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Africa News of Wednesday, 9 June 2021


Iceland won't extradite Samherji executives

Helgi Magnús Gunnarsson, Iceland public prosecution deputy director Helgi Magnús Gunnarsson, Iceland public prosecution deputy director

Iceland authorities have said they will not hand over Samherji executives to appear in a Namibian court on allegations of bribery and corruption involving more than N$3 billion.

Iceland public prosecution deputy director Helgi Magnús Gunnarsson confirmed this to The Namibian last week.

Samherji is an Icelandic seafood company that is accused of bribing Namibian officials including former fisheries minister Bernhard Esau and ex-justice minister Sacky Shanghala to access Namibian fishing quotas from 2011 to 2019.

Namibian authorities have indicated that they want Samherji officials extradited to appear in Namibian courts for what has been called the Fishrot scandal.

The Samherji trio who face extradition are Ingvar Júlíusson, Egill Helgi Árnason and Adalsteinn Helgason.

“According to Icelandic law, the country does not extradite its citizens. The laws are clear and it is banned,” Gunnarsson said.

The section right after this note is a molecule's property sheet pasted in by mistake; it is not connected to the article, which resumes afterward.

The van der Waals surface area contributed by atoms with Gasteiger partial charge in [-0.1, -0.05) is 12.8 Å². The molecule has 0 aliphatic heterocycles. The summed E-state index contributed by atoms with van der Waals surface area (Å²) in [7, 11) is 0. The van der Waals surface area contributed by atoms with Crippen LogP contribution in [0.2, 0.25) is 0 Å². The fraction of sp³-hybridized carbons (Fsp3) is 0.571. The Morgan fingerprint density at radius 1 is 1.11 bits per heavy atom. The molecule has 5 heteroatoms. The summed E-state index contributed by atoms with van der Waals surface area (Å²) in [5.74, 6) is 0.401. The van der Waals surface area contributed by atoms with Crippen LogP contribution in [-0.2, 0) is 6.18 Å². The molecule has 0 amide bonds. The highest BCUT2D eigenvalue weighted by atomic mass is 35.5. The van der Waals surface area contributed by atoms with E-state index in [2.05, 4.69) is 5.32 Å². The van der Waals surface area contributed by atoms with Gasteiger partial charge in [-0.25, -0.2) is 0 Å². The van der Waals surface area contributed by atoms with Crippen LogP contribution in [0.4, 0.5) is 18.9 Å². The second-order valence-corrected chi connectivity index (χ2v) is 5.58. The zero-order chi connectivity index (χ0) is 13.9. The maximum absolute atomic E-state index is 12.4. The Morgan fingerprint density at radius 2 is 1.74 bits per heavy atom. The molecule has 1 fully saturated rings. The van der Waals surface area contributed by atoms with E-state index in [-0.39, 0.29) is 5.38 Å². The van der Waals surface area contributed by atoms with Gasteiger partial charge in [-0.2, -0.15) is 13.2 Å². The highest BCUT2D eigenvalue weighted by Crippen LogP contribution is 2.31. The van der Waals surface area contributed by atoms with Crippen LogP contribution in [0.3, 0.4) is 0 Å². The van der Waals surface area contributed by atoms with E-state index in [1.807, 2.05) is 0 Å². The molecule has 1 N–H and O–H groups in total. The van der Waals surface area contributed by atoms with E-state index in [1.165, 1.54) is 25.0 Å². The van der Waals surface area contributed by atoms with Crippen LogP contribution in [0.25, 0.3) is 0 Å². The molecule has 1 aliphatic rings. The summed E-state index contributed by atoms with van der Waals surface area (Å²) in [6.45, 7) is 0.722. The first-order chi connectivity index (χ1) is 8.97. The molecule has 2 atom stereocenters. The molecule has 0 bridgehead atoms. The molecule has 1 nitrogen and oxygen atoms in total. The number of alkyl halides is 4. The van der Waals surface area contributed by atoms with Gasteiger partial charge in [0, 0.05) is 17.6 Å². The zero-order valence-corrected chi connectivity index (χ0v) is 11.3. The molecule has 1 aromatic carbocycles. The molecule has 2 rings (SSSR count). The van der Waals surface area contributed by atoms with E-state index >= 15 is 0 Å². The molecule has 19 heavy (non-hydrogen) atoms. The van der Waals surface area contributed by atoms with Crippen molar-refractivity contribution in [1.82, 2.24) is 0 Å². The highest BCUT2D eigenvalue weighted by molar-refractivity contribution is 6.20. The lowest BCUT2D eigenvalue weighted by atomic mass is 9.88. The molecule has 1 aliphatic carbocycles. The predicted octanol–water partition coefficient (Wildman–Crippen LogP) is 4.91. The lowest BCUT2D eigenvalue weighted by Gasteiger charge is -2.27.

Árnason is being charged for his work for Esja Holding and Mermaria Seafood Namibia, while Júlíusson and Helgason were the financial directors of Samherji's companies such as Saga Seafood, Esja Investment and Heinaste Investments.

Gunnarsson told The Namibian that the Fishrot investigation in Iceland is not yet finalised, making it unclear whether all executives will face indictment.

“It is not possible at this stage to answer whether any or all suspects will face indictment in Iceland. That is up to the investigation that is not finalised yet,” Gunnarsson said.

Namibia's Anti-Corruption Commission (ACC), completed its investigation into the Fishrot scandal late last year. The commission has since submitted its findings to the prosecutor general, Martha Imalwa.

Imalwa last year submitted in court that Samherji influenced the amendment of the country's Marine Resources Act, using the two former ministers.

According to Gunnarsson, Iceland citizens can be prosecuted in Iceland for crimes committed in Namibia or other countries.

“The authorities in Iceland are investigating possible criminal behaviour of the directors of Samherji and companies connected to Samherji. The basis for the investigation is the same as in Namibia. Icelandic citizens can be prosecuted in Iceland for crimes committed in Namibia,” Gunnarsson said.

The Namibian reported last week that the justice ministry was finalising diplomatic paperwork to extradite the executives.

They based the request on United Nations (UN) treaties, the UN Convention Against Corruption and the UN Convention Against Transnational Organised Crime.

When asked about her views on the revelations by Iceland's prosecution authorities, Imalwa said:

“What do you want from me if you are already answered? Extradition requests of fugitives do not fall under my jurisdiction as the prosecutor general.”